Liver cancers are a major global burden accounting for approximately 782,000 deaths annually. Amongst the various risk factors, hepatitis C virus (HCV) is thought to be responsible for 25% of liver cancers resulting in 350-500,000 deaths annually. Irreversible liver damage resulting in hepatocellular carcinoma (HCC) is often associated with late diagnosis and prognosis. With the current field of research moving towards non-invasive liquid biopsies as opposed to solid biopsies, circulating exosomal miRNAs have received a lot of attention over the years as promising biomarkers for detecting HCV and HCV-associated liver diseases. Although studies in finding novel circulating exosomal miRNAs to improve diagnosis have been successful, a number of key questions still need to be addressed. This paper will explore (i) the current methods for detecting HCV and HCV-associated liver diseases and address their benefits as well as limitations; second, (ii) the promising miRNAs that have been implicated in such diseases and are currently being studied will be examined with supporting literature; and finally, (iii) the obstacles that have slowed the development of using miRNAs as a non-invasive biomarker for HCV-associated liver diseases in a clinical setting will be addressed. This paper will focus on two candidate miRNAs that may be used in clinical settings to detect these diseases. MiRNA-122 is a liver-specific miRNA that is significantly downregulated in HCC and can discriminate between HCC and chronic HCV infection. In contrast, miRNA-500a is significantly upregulated in HCC and has been implicated in preventing the anti-apoptotic activity of Bcl-2 via activation of the BID protein, promoting cancer progression. In the future, the field may move towards developing anti-miRNAs as anticancer agents for disease treatment.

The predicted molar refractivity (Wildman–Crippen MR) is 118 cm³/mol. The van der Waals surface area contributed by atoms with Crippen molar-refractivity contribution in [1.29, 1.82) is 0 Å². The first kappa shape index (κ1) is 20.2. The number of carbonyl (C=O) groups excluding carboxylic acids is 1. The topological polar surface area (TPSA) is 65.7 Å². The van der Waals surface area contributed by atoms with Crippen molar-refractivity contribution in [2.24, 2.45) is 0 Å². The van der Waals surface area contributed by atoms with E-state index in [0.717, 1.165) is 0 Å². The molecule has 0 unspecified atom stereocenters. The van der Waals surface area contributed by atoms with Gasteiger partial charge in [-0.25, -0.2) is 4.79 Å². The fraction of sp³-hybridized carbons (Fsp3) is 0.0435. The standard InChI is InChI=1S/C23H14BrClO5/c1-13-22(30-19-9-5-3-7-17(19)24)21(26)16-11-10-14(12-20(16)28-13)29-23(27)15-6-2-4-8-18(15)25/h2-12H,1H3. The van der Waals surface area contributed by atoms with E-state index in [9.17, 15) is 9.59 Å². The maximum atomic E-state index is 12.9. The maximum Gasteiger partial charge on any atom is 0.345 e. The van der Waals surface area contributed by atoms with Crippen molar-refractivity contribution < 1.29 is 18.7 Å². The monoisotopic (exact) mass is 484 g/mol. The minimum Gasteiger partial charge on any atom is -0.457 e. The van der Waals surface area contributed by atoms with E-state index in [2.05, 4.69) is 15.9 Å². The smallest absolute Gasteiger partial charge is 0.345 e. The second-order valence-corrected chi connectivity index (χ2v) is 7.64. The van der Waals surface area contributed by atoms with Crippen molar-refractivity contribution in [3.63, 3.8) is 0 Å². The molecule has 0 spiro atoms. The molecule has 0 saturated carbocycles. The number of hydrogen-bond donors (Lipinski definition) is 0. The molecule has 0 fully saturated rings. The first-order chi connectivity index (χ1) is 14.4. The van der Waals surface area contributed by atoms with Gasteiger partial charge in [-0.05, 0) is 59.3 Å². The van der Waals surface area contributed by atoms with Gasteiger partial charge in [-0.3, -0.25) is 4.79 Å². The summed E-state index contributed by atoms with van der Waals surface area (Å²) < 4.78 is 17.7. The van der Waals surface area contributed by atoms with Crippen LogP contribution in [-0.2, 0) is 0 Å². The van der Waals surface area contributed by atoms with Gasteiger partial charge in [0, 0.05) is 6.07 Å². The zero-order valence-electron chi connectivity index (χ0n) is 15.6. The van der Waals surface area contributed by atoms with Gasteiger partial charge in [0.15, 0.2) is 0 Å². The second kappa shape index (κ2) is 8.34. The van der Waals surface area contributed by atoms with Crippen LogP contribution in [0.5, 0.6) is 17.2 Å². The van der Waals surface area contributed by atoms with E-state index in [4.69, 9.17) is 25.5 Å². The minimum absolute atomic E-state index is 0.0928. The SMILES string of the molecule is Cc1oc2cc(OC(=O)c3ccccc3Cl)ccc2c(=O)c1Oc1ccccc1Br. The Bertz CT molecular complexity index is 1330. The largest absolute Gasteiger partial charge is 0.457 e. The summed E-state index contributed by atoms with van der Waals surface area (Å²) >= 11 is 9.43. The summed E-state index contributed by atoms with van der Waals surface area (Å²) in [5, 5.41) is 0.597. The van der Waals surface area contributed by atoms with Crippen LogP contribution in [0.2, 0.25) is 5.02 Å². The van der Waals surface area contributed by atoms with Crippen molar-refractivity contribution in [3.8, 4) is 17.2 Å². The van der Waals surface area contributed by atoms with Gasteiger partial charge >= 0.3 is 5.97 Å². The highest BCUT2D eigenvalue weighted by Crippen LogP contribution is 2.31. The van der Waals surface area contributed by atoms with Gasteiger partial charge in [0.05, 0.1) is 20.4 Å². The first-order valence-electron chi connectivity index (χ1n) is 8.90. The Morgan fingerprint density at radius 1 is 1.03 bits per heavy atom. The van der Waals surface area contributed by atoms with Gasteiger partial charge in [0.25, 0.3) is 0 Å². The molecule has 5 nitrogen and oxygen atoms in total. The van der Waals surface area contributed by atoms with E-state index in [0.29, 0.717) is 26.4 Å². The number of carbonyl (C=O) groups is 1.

Novel Circulating Exosomal microRNAs for Early Diagnosis and Prognosis of HCV-Associated Liver Diseases
Fall 2019 / Winter 2020